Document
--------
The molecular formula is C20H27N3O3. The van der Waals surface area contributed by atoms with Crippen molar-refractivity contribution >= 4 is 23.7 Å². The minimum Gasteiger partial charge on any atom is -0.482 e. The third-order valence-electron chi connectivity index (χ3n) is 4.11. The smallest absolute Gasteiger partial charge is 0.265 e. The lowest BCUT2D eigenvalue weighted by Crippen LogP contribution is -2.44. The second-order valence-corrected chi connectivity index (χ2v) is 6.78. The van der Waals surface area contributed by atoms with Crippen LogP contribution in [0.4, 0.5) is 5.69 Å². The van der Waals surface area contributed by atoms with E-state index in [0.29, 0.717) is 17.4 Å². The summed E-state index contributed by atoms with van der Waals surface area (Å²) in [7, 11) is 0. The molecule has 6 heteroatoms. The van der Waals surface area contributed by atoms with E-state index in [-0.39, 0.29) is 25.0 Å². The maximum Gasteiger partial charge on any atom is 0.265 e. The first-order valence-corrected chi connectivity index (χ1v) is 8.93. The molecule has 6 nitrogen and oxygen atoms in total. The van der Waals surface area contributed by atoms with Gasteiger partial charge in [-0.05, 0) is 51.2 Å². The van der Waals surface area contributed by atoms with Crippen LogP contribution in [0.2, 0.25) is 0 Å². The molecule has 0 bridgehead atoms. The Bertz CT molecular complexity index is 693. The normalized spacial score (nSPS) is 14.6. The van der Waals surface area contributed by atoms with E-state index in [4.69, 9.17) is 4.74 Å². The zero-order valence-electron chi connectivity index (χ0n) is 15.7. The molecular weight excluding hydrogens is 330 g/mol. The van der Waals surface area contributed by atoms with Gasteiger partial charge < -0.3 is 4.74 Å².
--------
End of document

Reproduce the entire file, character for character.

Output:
The molecular formula is C20H27N3O3. The van der Waals surface area contributed by atoms with Crippen molar-refractivity contribution >= 4 is 23.7 Å². The minimum Gasteiger partial charge on any atom is -0.482 e. The third-order valence-electron chi connectivity index (χ3n) is 4.11. The smallest absolute Gasteiger partial charge is 0.265 e. The lowest BCUT2D eigenvalue weighted by Crippen LogP contribution is -2.44. The second-order valence-corrected chi connectivity index (χ2v) is 6.78. The van der Waals surface area contributed by atoms with Crippen LogP contribution in [0.4, 0.5) is 5.69 Å². The van der Waals surface area contributed by atoms with E-state index in [0.29, 0.717) is 17.4 Å². The summed E-state index contributed by atoms with van der Waals surface area (Å²) in [7, 11) is 0. The molecule has 6 heteroatoms. The van der Waals surface area contributed by atoms with E-state index in [-0.39, 0.29) is 25.0 Å². The maximum Gasteiger partial charge on any atom is 0.265 e. The first-order valence-corrected chi connectivity index (χ1v) is 8.93. The molecule has 6 nitrogen and oxygen atoms in total. The van der Waals surface area contributed by atoms with Gasteiger partial charge in [-0.05, 0) is 51.2 Å². The van der Waals surface area contributed by atoms with Crippen LogP contribution in [0.2, 0.25) is 0 Å². The molecule has 0 bridgehead atoms. The Bertz CT molecular complexity index is 693. The normalized spacial score (nSPS) is 14.6. The van der Waals surface area contributed by atoms with E-state index in [4.69, 9.17) is 4.74 Å². The zero-order valence-electron chi connectivity index (χ0n) is 15.7. The molecular weight excluding hydrogens is 330 g/mol. The van der Waals surface area contributed by atoms with Gasteiger partial charge < -0.3 is 4.74 Å².